Not long ago a few wind turbines were installed on North Haven. The noise is disruptive enough, but the operating cost of the equipment and the marginal amount of power generated come at an inordinately high price. Not only are bird strikes frequent, but the very high cost to the tax payers for intermittent marginal power presents a very strong case against further government driven intervention. If not for the subsidies, then not one turbine would have been built. For all the hue and cry over 500 ducks killed when flying in to Suncor's treatment ponds in Canada, have we heard one word about the thousands of birds killed in Maine or California over the last nine months ? No, not a word from any major media source. Perhaps Salazar needs to take up hang gliding or parasailing off Nantucket.
Mark G Avery, Dark Harbor, Maine
I have long been a supporter of wind power. Here in Worcester, Holy Name High School constructed a wind turbine and now produces all of its electricity and more. I do not find it ugly but rather majestic. It sits atop one of Worcester's seven hills and can be seen from nearly all parts of Worcester. It is a reminder that we can do better in our quest for more and more power. Wind and sun are sources of power that will never threaten our existence the way oil gas and nuclear power do. You will probably never find a terrorist trying to blow up a wind mill or a solar panel.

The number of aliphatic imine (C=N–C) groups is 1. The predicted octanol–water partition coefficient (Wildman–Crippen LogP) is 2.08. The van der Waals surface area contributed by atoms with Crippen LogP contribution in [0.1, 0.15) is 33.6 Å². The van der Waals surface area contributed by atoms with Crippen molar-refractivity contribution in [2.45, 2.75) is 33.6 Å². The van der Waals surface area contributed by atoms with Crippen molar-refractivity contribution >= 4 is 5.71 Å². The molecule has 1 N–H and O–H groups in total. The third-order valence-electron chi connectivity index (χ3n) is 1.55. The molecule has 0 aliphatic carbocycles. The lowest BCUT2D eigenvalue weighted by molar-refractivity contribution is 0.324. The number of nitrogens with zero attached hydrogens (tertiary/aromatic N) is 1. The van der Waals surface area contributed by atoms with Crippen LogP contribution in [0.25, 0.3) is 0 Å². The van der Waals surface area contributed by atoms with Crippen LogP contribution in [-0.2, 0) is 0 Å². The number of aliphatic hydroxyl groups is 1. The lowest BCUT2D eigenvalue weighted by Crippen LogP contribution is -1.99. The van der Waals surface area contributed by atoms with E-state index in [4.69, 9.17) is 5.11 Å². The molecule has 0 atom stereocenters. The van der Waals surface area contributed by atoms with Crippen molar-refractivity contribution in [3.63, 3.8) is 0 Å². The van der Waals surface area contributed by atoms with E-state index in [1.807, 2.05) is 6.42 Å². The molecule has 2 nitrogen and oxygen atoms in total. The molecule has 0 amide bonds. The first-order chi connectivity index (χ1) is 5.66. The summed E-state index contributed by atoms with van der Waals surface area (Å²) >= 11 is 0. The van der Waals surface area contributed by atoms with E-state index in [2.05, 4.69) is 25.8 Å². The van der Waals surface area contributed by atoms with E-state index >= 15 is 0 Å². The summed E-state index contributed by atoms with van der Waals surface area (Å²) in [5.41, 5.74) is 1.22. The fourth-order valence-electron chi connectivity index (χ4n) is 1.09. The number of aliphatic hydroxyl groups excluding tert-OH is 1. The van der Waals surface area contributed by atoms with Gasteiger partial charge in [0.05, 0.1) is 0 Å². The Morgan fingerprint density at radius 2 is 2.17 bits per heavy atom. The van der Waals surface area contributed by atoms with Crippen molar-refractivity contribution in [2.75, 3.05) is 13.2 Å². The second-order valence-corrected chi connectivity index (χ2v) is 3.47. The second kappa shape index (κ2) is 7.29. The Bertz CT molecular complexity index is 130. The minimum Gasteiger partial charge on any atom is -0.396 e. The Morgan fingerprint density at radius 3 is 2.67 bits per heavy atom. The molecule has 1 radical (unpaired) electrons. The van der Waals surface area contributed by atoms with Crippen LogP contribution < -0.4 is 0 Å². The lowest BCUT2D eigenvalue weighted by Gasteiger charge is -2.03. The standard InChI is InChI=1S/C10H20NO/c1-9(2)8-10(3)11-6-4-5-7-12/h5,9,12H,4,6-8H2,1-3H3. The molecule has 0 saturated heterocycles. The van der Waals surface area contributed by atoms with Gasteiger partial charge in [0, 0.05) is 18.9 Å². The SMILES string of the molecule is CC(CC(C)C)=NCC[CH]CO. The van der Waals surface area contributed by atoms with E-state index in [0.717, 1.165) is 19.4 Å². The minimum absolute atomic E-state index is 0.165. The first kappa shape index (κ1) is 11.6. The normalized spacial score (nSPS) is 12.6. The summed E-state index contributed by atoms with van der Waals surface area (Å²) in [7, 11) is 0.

Diane Boover, Worcester
I am a Boston resident and have always supported alternative energy solutions to replace the rabid oil consumption this region experiences during the winter. The Cape Wind project has been a hot topic for over a decade and would certainly receive much more support if it ran along the north or south shore of Massachusetts rather than in the treasured Cape and Islands area. During the frequent debate over the matter, I have never heard an explanation for why the Cape is a more necessary location than a town on the shoreline that would like to host the turbines. Regardless, I think it is a necessity for residents as heating bills during the winter are incredibly difficult to live with. There are many working class towns on the coast that would happily host the turbines if residents got a special tax break and it created new jobs to maintain the turbines.
Jared W, Boston
This is wonderful news! We have fought long and hard to make this wind farm a reality and this is an important victory and precedent for progressive energy policy. I live within one mile of the Cape Cod Canal which has an industrial energy station that is one of the most hideous eyesores I've ever seen, blocking one of the most beautiful views on earth. I always wondered how people, including my hero, Ted Kennedy, could make an argument against the wind farm because of the views in Nantucket Sound when comparing the beauty of a wind farm to the monstrosity of the energy plant currently polluting our view and the environment.
Elizabeth Swanson Goldberg, Sandwich
Although impacts on the fishing industry and Native American rights are legitimate issues, pioneering wind energy is definitely considered a noble cause in this liberal Massachusetts. We should be proud of our efforts for clean, renewable energy. The rest is just an aesthetic issue and with time, people will eventually get used to seeing wind turbines in the seascape. I'm sure the wealthy, especially the Kennedys, can afford a sore spot in their ocean view from their seaside cottages.
W. Li, Malden